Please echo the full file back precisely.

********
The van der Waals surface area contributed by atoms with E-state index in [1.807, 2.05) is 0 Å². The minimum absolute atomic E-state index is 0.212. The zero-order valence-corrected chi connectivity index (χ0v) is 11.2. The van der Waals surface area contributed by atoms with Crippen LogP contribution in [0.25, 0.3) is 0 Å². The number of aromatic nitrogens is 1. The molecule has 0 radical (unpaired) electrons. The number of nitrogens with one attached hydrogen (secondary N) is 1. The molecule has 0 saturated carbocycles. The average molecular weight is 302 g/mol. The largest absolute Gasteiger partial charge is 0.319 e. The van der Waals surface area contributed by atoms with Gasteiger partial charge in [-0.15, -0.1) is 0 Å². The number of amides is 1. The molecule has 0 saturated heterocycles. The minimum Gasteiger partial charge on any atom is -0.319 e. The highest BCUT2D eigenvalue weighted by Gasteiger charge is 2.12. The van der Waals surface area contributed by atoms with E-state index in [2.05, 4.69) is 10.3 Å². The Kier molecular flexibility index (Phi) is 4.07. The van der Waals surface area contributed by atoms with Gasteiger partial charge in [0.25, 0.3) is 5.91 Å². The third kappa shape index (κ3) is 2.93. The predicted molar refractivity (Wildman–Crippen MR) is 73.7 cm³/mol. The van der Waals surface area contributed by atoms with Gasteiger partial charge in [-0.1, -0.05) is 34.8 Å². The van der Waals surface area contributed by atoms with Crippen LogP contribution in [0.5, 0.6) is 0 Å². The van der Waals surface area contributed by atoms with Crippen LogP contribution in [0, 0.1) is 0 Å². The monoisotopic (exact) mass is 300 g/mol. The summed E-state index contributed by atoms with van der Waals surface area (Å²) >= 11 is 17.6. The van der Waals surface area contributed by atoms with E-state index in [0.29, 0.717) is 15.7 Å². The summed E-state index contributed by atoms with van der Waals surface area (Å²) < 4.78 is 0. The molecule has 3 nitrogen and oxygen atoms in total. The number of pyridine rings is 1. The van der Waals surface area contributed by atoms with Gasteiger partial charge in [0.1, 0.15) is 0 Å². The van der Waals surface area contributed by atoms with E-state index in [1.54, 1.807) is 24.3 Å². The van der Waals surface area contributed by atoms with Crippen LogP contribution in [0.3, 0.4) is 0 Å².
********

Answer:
The van der Waals surface area contributed by atoms with E-state index in [1.807, 2.05) is 0 Å². The minimum absolute atomic E-state index is 0.212. The zero-order valence-corrected chi connectivity index (χ0v) is 11.2. The van der Waals surface area contributed by atoms with Crippen LogP contribution in [0.25, 0.3) is 0 Å². The number of aromatic nitrogens is 1. The molecule has 0 radical (unpaired) electrons. The number of nitrogens with one attached hydrogen (secondary N) is 1. The molecule has 0 saturated carbocycles. The average molecular weight is 302 g/mol. The largest absolute Gasteiger partial charge is 0.319 e. The van der Waals surface area contributed by atoms with Gasteiger partial charge in [-0.15, -0.1) is 0 Å². The number of amides is 1. The molecule has 0 saturated heterocycles. The minimum Gasteiger partial charge on any atom is -0.319 e. The highest BCUT2D eigenvalue weighted by Gasteiger charge is 2.12. The van der Waals surface area contributed by atoms with E-state index in [2.05, 4.69) is 10.3 Å². The Kier molecular flexibility index (Phi) is 4.07. The van der Waals surface area contributed by atoms with Gasteiger partial charge in [0.25, 0.3) is 5.91 Å². The third kappa shape index (κ3) is 2.93. The predicted molar refractivity (Wildman–Crippen MR) is 73.7 cm³/mol. The van der Waals surface area contributed by atoms with Gasteiger partial charge in [-0.1, -0.05) is 34.8 Å². The van der Waals surface area contributed by atoms with Crippen LogP contribution in [0.5, 0.6) is 0 Å². The van der Waals surface area contributed by atoms with Crippen LogP contribution in [0, 0.1) is 0 Å². The monoisotopic (exact) mass is 300 g/mol. The summed E-state index contributed by atoms with van der Waals surface area (Å²) >= 11 is 17.6. The van der Waals surface area contributed by atoms with E-state index in [0.29, 0.717) is 15.7 Å². The summed E-state index contributed by atoms with van der Waals surface area (Å²) < 4.78 is 0. The molecule has 3 nitrogen and oxygen atoms in total. The number of pyridine rings is 1. The van der Waals surface area contributed by atoms with Gasteiger partial charge in [0.1, 0.15) is 0 Å². The van der Waals surface area contributed by atoms with E-state index in [1.54, 1.807) is 24.3 Å². The van der Waals surface area contributed by atoms with Crippen LogP contribution in [0.3, 0.4) is 0 Å².